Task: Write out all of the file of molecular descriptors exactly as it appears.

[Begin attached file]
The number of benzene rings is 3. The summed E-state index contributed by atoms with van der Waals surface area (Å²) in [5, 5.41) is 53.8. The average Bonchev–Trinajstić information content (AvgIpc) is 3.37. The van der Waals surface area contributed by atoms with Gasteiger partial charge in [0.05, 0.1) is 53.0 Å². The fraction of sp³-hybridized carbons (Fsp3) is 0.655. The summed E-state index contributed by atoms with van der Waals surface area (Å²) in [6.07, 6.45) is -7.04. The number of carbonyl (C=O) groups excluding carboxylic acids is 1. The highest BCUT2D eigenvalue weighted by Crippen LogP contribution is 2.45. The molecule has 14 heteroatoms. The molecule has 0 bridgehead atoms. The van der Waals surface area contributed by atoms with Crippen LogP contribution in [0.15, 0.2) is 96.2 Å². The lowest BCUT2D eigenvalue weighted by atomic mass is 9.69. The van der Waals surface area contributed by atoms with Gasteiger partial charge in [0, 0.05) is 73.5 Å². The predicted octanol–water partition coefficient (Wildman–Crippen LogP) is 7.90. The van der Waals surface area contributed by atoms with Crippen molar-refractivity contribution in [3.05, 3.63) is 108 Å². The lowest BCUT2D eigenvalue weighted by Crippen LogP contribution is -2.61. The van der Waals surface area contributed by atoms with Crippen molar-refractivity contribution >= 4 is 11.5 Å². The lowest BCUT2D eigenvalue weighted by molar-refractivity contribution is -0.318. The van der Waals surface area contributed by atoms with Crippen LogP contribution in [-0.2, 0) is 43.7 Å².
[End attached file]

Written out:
The number of benzene rings is 3. The summed E-state index contributed by atoms with van der Waals surface area (Å²) in [5, 5.41) is 53.8. The average Bonchev–Trinajstić information content (AvgIpc) is 3.37. The van der Waals surface area contributed by atoms with Gasteiger partial charge in [0.05, 0.1) is 53.0 Å². The fraction of sp³-hybridized carbons (Fsp3) is 0.655. The summed E-state index contributed by atoms with van der Waals surface area (Å²) in [6.07, 6.45) is -7.04. The number of carbonyl (C=O) groups excluding carboxylic acids is 1. The highest BCUT2D eigenvalue weighted by Crippen LogP contribution is 2.45. The molecule has 14 heteroatoms. The molecule has 0 bridgehead atoms. The van der Waals surface area contributed by atoms with Crippen LogP contribution in [0.15, 0.2) is 96.2 Å². The lowest BCUT2D eigenvalue weighted by atomic mass is 9.69. The van der Waals surface area contributed by atoms with Gasteiger partial charge in [0, 0.05) is 73.5 Å². The predicted octanol–water partition coefficient (Wildman–Crippen LogP) is 7.90. The van der Waals surface area contributed by atoms with Crippen molar-refractivity contribution in [3.05, 3.63) is 108 Å². The lowest BCUT2D eigenvalue weighted by Crippen LogP contribution is -2.61. The van der Waals surface area contributed by atoms with Crippen molar-refractivity contribution >= 4 is 11.5 Å². The lowest BCUT2D eigenvalue weighted by molar-refractivity contribution is -0.318. The van der Waals surface area contributed by atoms with Crippen LogP contribution in [-0.2, 0) is 43.7 Å².